Being Prepared

Updated on January 03, 2009
T.L. asks from Keller, TX
9 answers

In the past, I have witnessed other people I know be at a total loss when their husband or parents die unexpectedly. I would like to be prepared if something like that happens. I want to create a form for my parents to complete "in the event of" sudden illness or death. Can anyone tell me what all information I need to have? So far I can think of the following:

instructions in case of sickness
burial insurance information
life insurance information
burial preferences
funeral preferences

Please, no negative reponses. Just trying to be prepared. I'm the oldest of two for my mom and also for my dad.

TIA,
Tamara

1 mom found this helpful

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S.

answers from Dallas on

take a look at www.texasprobate.com. There are a number of forms available to the public such as Medical Directive (living will), appointment of guardian, etc. Nothing wrong with what you are doing, although you need to step back and let parents do the planning.

More Answers

T.F.

answers from Dallas on

My dad, mom and step dad have prepaid, preplanned services already. I am a plane ticket away from them so all I will do will be to fly in.

It sounds as if you are close to you family and that is very nice of you to take charge. I have 1 brother and we are not close with our mom and extended family so we just go with the flow.

As for my family, hubby and I have plans made for us and our daughter.

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J.J.

answers from Dallas on

I think the easiest way is to prepare all of that for yourself and giving it to them, and of course simply asking them to reciprocate with their information. This is what I did, and it makes it a lot easier to ask if you have done the same thing.

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S.S.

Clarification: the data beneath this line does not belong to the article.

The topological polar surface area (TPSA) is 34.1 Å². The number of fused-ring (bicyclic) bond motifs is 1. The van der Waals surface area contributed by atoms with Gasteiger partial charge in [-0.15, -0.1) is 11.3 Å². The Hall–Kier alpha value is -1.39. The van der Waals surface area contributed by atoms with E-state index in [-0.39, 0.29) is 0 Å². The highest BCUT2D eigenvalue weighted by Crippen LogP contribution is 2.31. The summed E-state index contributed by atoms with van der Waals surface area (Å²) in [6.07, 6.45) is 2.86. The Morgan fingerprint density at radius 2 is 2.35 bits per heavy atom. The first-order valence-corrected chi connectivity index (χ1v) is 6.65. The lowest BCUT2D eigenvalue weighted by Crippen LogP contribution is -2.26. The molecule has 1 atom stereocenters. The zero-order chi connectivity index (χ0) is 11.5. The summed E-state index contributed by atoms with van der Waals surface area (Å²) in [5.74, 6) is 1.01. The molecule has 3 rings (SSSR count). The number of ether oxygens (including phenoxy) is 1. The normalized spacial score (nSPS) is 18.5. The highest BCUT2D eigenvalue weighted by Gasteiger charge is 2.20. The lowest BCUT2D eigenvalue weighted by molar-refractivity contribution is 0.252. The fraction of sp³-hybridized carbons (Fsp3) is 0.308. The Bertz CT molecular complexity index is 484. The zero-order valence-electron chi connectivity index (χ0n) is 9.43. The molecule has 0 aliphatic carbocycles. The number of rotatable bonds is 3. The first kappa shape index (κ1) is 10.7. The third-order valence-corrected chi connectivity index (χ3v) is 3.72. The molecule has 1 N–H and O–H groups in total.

answers from Wichita Falls on

I concur - easiest way to ask is for you to do it first, then give it to them and ask them if they'd be interested in reciprocating.

S.

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V.T.

answers from Dallas on

I think this is a great idea and have done the same with my mom and my siblings. I made sure at least 2 of my siblings knew where all my documents are and I know where at least 3 of my siblings documents are. I also know where my parents keep everything. I don't have copies of anything, but I know where they are, bills (mortgage, utilities, credit cards, etc), insurance info, investment info, Wills, Directives, etc. This way, in the event of an illness or death, I know where to find everything to settle the estate. My husband's family was not prepared for his father's passing, and it has been 2 years and everything is not straightened out. My husband was the person in charge of settling the estate, and I still don't think he has properly grieved for his father because he is always taking care of the business aspect of it. My grandmother had everything in order and her estate was settled in 4 months and my family was able to grieve properly since they weren't consumed by business. It is sad to think about and no one wants to discuss it, but it is better to discuss everything when people are alive and healthy, then when they are sick, or trying to figure it out after death. If your parents have Wills and other legal documents find out their attorney. Their attorney should have copies of all legal documents, so you can access them after they pass. Also, do forget you and your sibling. You should exchange information with each other as well, especially when it comes to the care of your children.